In 500 Words - The Sea of Ice by Caspar David Friedrich


When David Friedrich (1774 - 1840) took up painting, he developed a keen interest in natural subjects. With a frequently symbolic and often anti-classical approach, Friedrich worked to draw out an emotional response to the natural world through painting. It's no surprise then that one of his best-known works, though depicting a shipwreck, places great emphasis on the mighty architecture of icy tectonics battling it out in the Arctic sea.


The Sea of Ice |  Caspar David Friedrich  | 1823-1824 |  Public Domain
The Sea of Ice | Caspar David Friedrich | 1823-1824 | Public Domain

Caspar David Friedrich was born on September 5, 1774 in Greifswald, Germany. While studying, Friedrich invested much of his artistic efforts in landscape and nature painting, pushing for an artistic space that rejected the rationalism of the Enlightenment in favor of religion, culture, nature and emotion. Because of this, Friedrich is viewed as a major proponent of Romanticism, an artistic, literary, musical, and intellectual movement that originated in Europe towards the end of the 18th century.



Friedrich intended to cultivate imagery that articulated the religious and spiritual core of nature. The Sea of Ice was first exhibited at the Prague Academy exhibition in 1824 with the title An Idealized Scene of an Arctic Sea, with a Wrecked Ship on the masses of ice. The work was commissioned by Johann Gottlob von Quandt who wanted two paintings to symbolize the south and the north of the globe. Johann Martin von Rohden received the commission to paint Southern Nature in her Abundant and Majestic Splendor, while the commission for Northern Nature in the whole of her Terrifying Beauty was assigned to Friedrich. Having never been to the Arctic, Friedrich studied icebergs on the Elbe and likely referred to reports and articles about the subject, building an image of what the artist perceived the landscape to look like.





The foreground of the painting exhibits small stepped icebergs which frame a jagged cathedral of ice crushed together to form towering lance-like structures. To the left, smaller ice panels creep over the stern of an almost entirely submerged shipwreck. The message here is sonorous: natural forces are superior to human construction. However, the painting may draw from a more personal experience too. As a child, Friedrich's brother fell through the ice on a body of water and perished, the experience likely influencing the relentless violence of Friedrich's rendering. In addition, there is a theory that Friedrich intended the painting as a commentary on Germany, the stagnant ship engulfed in a barren landscape with no hope of salvation.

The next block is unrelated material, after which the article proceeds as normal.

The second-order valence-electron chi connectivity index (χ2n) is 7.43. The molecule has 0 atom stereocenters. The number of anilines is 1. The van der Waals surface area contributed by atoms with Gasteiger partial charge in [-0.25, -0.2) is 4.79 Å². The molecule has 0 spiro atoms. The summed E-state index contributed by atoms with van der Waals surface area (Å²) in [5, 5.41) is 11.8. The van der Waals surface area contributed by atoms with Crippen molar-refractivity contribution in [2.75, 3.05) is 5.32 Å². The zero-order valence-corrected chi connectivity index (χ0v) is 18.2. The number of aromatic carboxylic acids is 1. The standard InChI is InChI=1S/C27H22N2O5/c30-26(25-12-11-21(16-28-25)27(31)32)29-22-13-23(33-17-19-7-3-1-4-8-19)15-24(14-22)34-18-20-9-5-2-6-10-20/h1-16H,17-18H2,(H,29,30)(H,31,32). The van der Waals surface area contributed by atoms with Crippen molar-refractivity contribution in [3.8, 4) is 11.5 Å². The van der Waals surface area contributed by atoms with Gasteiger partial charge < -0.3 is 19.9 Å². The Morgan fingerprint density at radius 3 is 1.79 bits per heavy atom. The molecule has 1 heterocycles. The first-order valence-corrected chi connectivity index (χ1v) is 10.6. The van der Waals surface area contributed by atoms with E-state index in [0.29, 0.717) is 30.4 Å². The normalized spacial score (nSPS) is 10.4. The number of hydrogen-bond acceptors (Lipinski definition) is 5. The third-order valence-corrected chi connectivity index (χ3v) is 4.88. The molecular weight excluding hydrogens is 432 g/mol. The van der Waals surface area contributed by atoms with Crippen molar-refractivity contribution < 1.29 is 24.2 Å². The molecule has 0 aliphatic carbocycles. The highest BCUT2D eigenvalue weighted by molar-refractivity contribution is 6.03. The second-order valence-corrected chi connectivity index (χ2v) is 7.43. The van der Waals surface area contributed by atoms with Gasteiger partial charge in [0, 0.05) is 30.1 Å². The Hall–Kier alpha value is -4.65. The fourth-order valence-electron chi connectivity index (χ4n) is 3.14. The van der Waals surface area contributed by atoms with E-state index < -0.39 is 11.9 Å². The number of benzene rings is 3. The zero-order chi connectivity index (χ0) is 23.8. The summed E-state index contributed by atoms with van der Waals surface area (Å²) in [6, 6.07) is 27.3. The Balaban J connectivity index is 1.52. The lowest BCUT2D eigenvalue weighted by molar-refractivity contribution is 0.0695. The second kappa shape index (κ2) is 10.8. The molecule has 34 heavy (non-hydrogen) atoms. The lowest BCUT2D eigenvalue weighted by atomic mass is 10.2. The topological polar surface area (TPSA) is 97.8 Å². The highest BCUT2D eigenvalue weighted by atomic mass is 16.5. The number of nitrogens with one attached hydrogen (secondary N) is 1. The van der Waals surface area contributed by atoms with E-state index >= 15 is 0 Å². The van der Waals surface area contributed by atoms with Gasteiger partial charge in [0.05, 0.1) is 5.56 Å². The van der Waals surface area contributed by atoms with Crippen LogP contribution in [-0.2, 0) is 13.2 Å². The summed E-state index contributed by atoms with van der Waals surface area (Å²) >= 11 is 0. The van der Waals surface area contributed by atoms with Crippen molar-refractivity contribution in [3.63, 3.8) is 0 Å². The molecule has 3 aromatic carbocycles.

Théodore Géricault's The Raft of the Medusa (1818–19) Public Domain
The Raft of the Medusa | Théodore Géricault's | 1818–19 | Public Domain

Friedrich may have drawn inspiration from Théodore Géricault's The Raft of the Medusa (1818–19), which exhibits a similar compositional layout to The Sea of Ice with an equally bleak undertone. Interestingly, there is an ongoing debate about the sublime quality of the painting. While the serried edges of ice are tantalizingly dangerous, they also harbour an entrancing subliminal crystalline glow - although, as some may argue, the painting itself resists guiding the viewer into the scene, a defining factor of the sublime.

 

References

Into the White: The Renaissance Arctic and the End of the Image | Delphi Complete Paintings of Caspar David Friedrich (Illustrated) | Caspar David Friedrich - A Sea of Ice | Caspar David Friedrich and the North - Nina Hinrichs

 

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Megan Kennedy is a writer and multidisciplinary artist based in Canberra, Australia. More of her work can be viewed on her website or Instagram.

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